Statistics that encourage: The World Christian Database estimates that there are more than seven times more missionaries in the world today than in 1900, and contributing to that is a seismic shift. Among the top 10 countries sending missionaries in 2010 were Brazil, South Korea and India. The second ‘top ten’ included South Africa, Philippines, Mexico, China, Colombia and Nigeria.⁶ Mission workers today are sent from everywhere and received everywhere. A single church in Kenya has a dozen mission workers in New Zealand. Much of the new life in global mission is being grown by the witness of indigenous churches. In 2002 I visited a remote Ethiopian church at a place called Waka which began 60 years before when political prisoners returned home from a neighbouring region. By the time of my visit, local missionaries had spread out from Waka so that scores of people were making decisions for Christ each month and new churches were already too small. So can New Zealand churches ‘fold up’ their global mission effort and pack it away? No! The Lord is building his whole church. And here’s the thing: the centre of mission hasn’t moved, because it’s not about geography. It’s always centred in Christ. That Waka Church was nurtured by a couple from New Zealand when it was new. “If we Westerners can humbly pray, go and serve the blossoming churches and movements across the globe with our own resources and skills, we will see great fruit as the gospel is proclaimed throughout the world.“⁶ —Zoe Cromwell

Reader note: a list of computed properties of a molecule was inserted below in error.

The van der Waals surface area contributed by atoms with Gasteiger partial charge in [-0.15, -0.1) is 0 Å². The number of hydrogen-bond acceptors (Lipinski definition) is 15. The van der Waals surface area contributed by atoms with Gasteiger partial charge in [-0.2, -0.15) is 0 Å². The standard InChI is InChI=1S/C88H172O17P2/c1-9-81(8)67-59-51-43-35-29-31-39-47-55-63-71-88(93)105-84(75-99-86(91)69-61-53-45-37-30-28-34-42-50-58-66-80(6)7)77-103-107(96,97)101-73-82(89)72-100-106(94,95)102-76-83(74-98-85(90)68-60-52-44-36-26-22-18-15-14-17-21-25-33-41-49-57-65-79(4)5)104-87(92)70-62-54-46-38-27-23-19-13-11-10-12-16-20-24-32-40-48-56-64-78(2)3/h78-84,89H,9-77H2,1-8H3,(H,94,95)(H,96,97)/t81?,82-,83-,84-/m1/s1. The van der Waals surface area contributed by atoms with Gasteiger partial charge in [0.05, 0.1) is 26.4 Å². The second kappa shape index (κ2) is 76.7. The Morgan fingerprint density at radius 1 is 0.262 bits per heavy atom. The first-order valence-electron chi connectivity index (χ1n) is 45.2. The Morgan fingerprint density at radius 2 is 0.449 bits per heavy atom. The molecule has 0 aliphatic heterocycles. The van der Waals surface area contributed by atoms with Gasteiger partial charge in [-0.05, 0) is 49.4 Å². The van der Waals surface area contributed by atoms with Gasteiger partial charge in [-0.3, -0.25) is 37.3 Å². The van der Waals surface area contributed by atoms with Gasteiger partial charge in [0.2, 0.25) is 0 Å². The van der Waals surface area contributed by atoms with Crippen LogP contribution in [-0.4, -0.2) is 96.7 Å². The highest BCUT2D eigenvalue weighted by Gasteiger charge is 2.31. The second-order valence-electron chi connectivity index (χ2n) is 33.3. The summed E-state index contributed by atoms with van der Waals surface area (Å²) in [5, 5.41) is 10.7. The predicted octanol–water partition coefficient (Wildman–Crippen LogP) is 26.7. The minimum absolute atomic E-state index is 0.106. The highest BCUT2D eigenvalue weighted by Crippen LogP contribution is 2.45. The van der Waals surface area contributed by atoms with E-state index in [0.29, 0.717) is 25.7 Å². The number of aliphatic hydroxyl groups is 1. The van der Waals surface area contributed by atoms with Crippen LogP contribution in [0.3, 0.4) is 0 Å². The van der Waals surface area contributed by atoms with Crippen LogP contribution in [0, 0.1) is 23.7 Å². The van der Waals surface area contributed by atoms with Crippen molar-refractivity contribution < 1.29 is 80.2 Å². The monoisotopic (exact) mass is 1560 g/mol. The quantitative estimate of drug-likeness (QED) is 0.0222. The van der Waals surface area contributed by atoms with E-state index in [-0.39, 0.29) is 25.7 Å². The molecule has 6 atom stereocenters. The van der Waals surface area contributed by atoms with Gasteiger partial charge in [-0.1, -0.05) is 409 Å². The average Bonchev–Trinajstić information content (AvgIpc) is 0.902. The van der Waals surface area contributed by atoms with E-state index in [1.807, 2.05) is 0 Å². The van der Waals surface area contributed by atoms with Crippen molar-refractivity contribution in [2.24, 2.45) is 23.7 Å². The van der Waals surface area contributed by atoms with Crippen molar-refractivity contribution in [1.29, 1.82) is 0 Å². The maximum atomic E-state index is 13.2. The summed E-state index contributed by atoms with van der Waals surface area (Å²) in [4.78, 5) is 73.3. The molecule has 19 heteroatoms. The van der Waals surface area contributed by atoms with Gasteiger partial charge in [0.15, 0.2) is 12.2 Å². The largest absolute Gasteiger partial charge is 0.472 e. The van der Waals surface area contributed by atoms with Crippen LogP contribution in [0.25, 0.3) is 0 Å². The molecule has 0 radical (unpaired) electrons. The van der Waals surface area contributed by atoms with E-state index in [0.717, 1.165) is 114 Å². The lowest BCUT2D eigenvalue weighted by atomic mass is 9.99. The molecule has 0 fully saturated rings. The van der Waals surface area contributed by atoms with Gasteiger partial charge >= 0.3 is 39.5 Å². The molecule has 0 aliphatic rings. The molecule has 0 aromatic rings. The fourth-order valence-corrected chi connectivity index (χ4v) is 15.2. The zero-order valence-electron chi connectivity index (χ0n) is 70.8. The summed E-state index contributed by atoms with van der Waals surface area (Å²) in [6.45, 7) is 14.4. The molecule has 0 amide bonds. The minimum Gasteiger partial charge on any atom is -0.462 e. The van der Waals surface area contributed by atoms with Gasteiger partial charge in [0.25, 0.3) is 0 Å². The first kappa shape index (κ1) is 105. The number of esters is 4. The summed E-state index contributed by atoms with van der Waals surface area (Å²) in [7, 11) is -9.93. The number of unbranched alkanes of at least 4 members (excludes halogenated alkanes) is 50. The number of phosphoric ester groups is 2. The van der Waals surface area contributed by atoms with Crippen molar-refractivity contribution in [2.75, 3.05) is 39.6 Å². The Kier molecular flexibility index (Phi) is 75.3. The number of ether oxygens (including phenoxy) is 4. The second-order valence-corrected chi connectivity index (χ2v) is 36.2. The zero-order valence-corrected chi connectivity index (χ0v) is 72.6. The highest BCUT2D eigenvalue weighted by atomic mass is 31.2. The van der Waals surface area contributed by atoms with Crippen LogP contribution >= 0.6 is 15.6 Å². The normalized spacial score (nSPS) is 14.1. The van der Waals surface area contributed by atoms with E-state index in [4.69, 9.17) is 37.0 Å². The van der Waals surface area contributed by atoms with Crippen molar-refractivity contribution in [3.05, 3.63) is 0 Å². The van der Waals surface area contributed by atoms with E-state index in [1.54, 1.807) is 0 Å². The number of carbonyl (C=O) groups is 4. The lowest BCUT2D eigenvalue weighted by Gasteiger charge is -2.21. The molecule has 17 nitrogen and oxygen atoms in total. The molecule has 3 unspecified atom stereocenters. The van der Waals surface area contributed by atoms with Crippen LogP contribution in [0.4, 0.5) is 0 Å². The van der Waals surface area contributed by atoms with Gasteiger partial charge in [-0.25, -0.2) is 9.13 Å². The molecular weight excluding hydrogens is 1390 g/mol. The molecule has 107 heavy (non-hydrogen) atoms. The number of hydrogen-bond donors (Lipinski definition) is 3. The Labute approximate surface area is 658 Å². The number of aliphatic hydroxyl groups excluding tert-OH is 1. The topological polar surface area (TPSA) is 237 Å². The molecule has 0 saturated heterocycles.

Here’s a suggestion: Could you be a mobiliser? Is there someone in your church community that you could ‘shoulder-tap’ to see whether they would be a mission worker overseas – maybe even suggest a 3-way meeting between you, the person and a mission agency?

¹  Jay Matenga of NZ Missions Interlink at the 2023 Selwyn Lecture

²  From a research report by Barna

³  ‘End of Easter Camp – An Autopsy’  on https://www.catchnetwork.org.nz/

  Professor Brian Stanley, giving the 2023 Selwyn lecture


  John Morgan, ‘World Christianity is Undergoing a Seismic Shift’, 2019. (www.abwe.org)